Is 'Could Of' an Accepted Form of 'Could Have'?
Pop quiz! What part of speech is the word of? (Slight pause while we wait for the reader to click on the link provided in the earlier sentence, or to sit there, smugly basking in the certainty of knowing the answer.)
The answer (which is not a trick answer) is that of is usually a preposition, but also may function as a verb, typically when used as a substitution for have, as in ‘I could of written it correct, but wanted to see what you’d say if I didn’t.’ (Slightly longer pause while we wait for the reader to erupt with anger over this use, and over the fact that we enter this sense of of in our dictionary, and then again after reader cross-references several other dictionaries and finds that most of them also provide an entry for of as an auxiliary verb).
The reason for why of came to be used for have is that the latter word (and even more so its contracted form, seen in could’ve, should’ve, would’ve) is unstressed when spoken. There is very little phonetic difference between “I could’ve paid attention in English class” and “I could of paid attention in English class.” The spoken version of this is far more common than the written one, but there is considerable evidence of both.
This use, it should be noted, is widely shunned by usage guides, schoolteachers, people who send you annoying articles on social media about the declining state of education today, and well-nigh everyone else. So why do we define it? Because of that considerable evidence mentioned in the last paragraph.
A scouting report written by Captain Isaac Beall during the Revolutionary War contains a couple of our earlier instances of the word used in this fashion, illustrating that of, while not terribly common in writing at that time, has been with us for well over two hundred years now.
I was inform’d by a Capt’n of Molitia that about Two Hundred would be Imbodyed by Mondy Nite a plenty of Good Pilets are amongs them—if I could of been join’d by a party of the Molitia which I apply’d for I would of attacted the body that lay in the English Nabourhood, I had not a guid nor could Get non tell the Next day.
—Isaac Beall, Letter to Adam Stephen, 20 Apr. 1777
The verb form of of begins to show up in print more often in the 19th century, generally when an author is attempting to replicate the speech of an uneducated person.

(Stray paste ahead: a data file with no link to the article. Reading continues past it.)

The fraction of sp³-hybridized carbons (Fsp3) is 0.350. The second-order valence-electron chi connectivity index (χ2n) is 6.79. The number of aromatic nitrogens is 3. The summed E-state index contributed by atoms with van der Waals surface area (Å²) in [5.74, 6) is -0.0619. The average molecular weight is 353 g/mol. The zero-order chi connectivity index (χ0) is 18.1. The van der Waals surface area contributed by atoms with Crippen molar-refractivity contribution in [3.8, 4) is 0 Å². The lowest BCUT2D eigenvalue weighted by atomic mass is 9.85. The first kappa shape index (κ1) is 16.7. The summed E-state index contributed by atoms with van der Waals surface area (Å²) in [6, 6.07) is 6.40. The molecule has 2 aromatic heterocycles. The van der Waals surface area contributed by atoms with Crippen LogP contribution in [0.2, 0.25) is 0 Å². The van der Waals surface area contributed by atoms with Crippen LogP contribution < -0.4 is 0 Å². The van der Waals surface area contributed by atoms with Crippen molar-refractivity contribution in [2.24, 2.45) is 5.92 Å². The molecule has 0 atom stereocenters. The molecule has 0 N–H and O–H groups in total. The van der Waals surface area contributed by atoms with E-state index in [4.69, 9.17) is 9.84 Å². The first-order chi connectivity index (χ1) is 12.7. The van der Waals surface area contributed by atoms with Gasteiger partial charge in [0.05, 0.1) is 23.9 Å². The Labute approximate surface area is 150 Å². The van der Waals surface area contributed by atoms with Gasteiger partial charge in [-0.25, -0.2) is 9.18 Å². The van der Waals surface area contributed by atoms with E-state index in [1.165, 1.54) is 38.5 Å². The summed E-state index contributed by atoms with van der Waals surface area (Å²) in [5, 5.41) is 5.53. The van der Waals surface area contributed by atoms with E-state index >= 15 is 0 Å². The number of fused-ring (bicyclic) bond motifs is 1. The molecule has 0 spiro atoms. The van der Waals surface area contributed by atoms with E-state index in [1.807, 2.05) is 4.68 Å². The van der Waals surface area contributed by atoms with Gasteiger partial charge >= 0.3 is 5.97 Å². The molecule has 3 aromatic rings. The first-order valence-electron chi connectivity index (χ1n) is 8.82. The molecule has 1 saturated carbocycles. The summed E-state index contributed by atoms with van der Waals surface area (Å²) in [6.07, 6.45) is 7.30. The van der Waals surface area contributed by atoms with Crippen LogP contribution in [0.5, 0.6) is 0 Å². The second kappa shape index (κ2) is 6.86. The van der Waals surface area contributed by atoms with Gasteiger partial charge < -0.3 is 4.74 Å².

There lay the poor boy, dead enough: and all the doctors in Philadelphia couldn’t of been of no manner of service, so there warn’t any use in snivering and chafing.
—Jabez Rankin, Spirit of the Times, 26 Dec. 1840
Now, old fellow, you might of heard that we like to have got into a war with the British about some boundary or other.
—Portsmouth Journal of Literature and Politics, 5 Aug. 1843
The old man’s heart promptly quailed. He stood dumfounded and forgot Mandy and the other man’s wife in the face of his new foe. “If I’d of known it was you,” he said, “I wouldn’t of done it.”
—The San Diego Union and Daily Bee, 3 Apr. 1893
The use appears to have been common enough that it was lampooned in an article in the late 19th century, along with questionable uses of the past tense of to do.
Possible past tense of verb done. Singular—I might, could, would or should of jest plumb done gone and done it.
—The State (Columbia, SC), 16 Jul. 1893
There are many examples of prominent authors in the 20th century using forms such as could of, typically when rendered as dialogue.
I could of ended marrying the boy, and moving, and being killed, I think, as a punishment … I understand it.
—David Mamet, A Scene-Australia (from No One Will Be Immune), 1994
Sure, I could of let you die, but I didn’t. Naw, I kept you with me—off and on.
—Langston Hughes, Soul Gone Home (in The Collected Works of Langston Hughes: Vol. 5), 2002
I don’t know how you could of thought that when everybody knowed she’s been married—and she had a son.
—James Baldwin, The Amen Corner, 1954
A lot of people cry. They could of heard it … anywhere.
—Beth Henley, The Debutante Ball, 1991
The amount of written evidence produced over more than two centuries means that we are inclined to define a word, but it does not mean that we recommend that it be employed (unless, of course, it is for a desired effect). Our usage guide, the Merriam-Webster Dictionary of English Usage, addresses this matter in some detail and provides a stark assessment: “you had better avoid it in your own writing.”